The ongoing trouble with timeouts
We have all been there, late at night, writing some critical component for a piece of software that absolutely must be deployed to production within the next 24 hours to salvage product deadlines – it usually involves some last minute integration of a service or a component…it might even sound something like “The Order Processing service needs to call the Billing Service’s RESTful API”…we all want to get paid, right…“straightforward stuff – 10-20 lines of code, fire up the debugger and it all works…great…commit…don’t forget to write a funny commit message.”
Not so fast…the developer just fell into the distributed computing trap! His team lead reviews and comments “what if the billing service has crashed, or is extremely busy and taking longer than usual to respond, or all the processing threads have hung due to a synchronisation bug, or”…well, you get the idea.
“We need to somehow handle all possible error conditions to ensure the order processing service remains stable; the first is straightforward, we will get an error response straightaway as the billing service is unreachable; what about the other error conditions…we may never get a response so we need a timeout to govern how long the order processing service waits for a response from the billing service”…enter the humble timeout.
As a concept, timeouts are actually quite simple, its just a number, usually scoped in seconds, used to determine how long to wait for an operation (typically I/O) to complete. In modern technology, timeouts are ubiquitous; they help to turn an unreliable IP network into a reliable TCP/IP network – the backbone of the internet. They help mobile applications remain responsive when communicating in low signal areas; They help to keep systems stable in the face of failure – its this last scenario I want to discuss in more detail.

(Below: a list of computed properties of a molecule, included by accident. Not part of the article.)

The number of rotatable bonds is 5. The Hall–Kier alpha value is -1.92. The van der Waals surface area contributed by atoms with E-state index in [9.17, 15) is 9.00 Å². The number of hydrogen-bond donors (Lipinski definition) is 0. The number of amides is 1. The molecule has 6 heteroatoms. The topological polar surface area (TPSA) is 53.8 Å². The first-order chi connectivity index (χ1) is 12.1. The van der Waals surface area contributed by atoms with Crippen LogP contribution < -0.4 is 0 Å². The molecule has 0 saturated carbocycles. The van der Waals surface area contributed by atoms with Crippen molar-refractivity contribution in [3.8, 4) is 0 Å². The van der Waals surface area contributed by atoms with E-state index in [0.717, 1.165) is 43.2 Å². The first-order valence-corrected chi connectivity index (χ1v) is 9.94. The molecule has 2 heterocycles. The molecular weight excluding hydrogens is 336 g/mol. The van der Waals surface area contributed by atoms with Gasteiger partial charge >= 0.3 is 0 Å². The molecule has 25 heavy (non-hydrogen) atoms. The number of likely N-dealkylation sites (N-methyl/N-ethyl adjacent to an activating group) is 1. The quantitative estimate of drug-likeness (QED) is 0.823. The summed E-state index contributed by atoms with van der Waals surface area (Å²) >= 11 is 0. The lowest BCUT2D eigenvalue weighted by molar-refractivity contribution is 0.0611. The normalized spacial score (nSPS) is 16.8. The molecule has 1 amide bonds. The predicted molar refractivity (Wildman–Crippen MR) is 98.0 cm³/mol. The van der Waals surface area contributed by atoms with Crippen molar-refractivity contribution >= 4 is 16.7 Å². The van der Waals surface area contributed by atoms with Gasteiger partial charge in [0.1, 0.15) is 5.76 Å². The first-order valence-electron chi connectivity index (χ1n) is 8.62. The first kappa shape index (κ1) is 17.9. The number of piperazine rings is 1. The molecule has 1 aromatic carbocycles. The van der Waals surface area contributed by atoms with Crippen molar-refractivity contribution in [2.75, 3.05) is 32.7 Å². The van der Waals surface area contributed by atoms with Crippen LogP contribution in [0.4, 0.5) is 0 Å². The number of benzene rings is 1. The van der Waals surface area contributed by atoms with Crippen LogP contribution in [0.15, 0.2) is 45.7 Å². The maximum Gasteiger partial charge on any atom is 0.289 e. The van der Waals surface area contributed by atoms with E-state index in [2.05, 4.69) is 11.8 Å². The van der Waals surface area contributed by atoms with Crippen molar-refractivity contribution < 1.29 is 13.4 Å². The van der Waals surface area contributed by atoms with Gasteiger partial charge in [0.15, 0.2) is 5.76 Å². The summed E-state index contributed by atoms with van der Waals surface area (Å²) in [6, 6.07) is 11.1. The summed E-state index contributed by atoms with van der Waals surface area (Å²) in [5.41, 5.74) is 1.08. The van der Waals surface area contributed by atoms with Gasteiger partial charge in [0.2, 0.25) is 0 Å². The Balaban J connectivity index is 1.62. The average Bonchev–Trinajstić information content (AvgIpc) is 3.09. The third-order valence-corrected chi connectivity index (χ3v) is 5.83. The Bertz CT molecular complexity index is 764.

Timeouts are a response to a wider problem: unreliable systems; there is no panacea. It is important however, that we use timeouts in the right way. Typically, timeouts are used in a request / reply style interaction, for example an HTTP call or a Database update, however, they are also used in asynchronous systems, such as message brokers. Messages typically have a time-to-live (TTL) – in effect, a timeout governing how long they should remain unprocessed before disappearing.
Coding and configuring a timeout in response to finding a problem at integration test is almost always too late – it will have unintended consequences in any system of sufficient complexity. Instead, we need to carefully consider and design for the unreliable nature of distributed systems. As developers and architects, we need to consider how and when system will fail, typically referred to in engineering practices as a “failure mode” – its discussed in great detail in the book “Release It”, by Michael Nygard – which incidentally, is an excellent read.
I’ve used the word when intentionally here; even if the change of failure occurring is 1 in 100 million transactions, if a system processes 10 million transactions a day, the chance of failure on any given day is 1 in 10 – if only the lottery had those odds.
What makes timeouts so difficult in practice is typically the questions that arise once we introduce one:
Distributed systems, particularly those using a micro-services architecture increase the complexity further, as typically the call stack contains many requests to remote services, each requiring its own timeout. Mismatched timeouts, as outlined below are one of the main sources of problems.
Because timeouts are so hard, they are sometimes overlooked, often ignored configured either too high or too low, or worse, use the dreaded default value, all resulting in system instability and undefined behaviour when problems (the only certainty in distributed computing) occur. Timeouts are hard!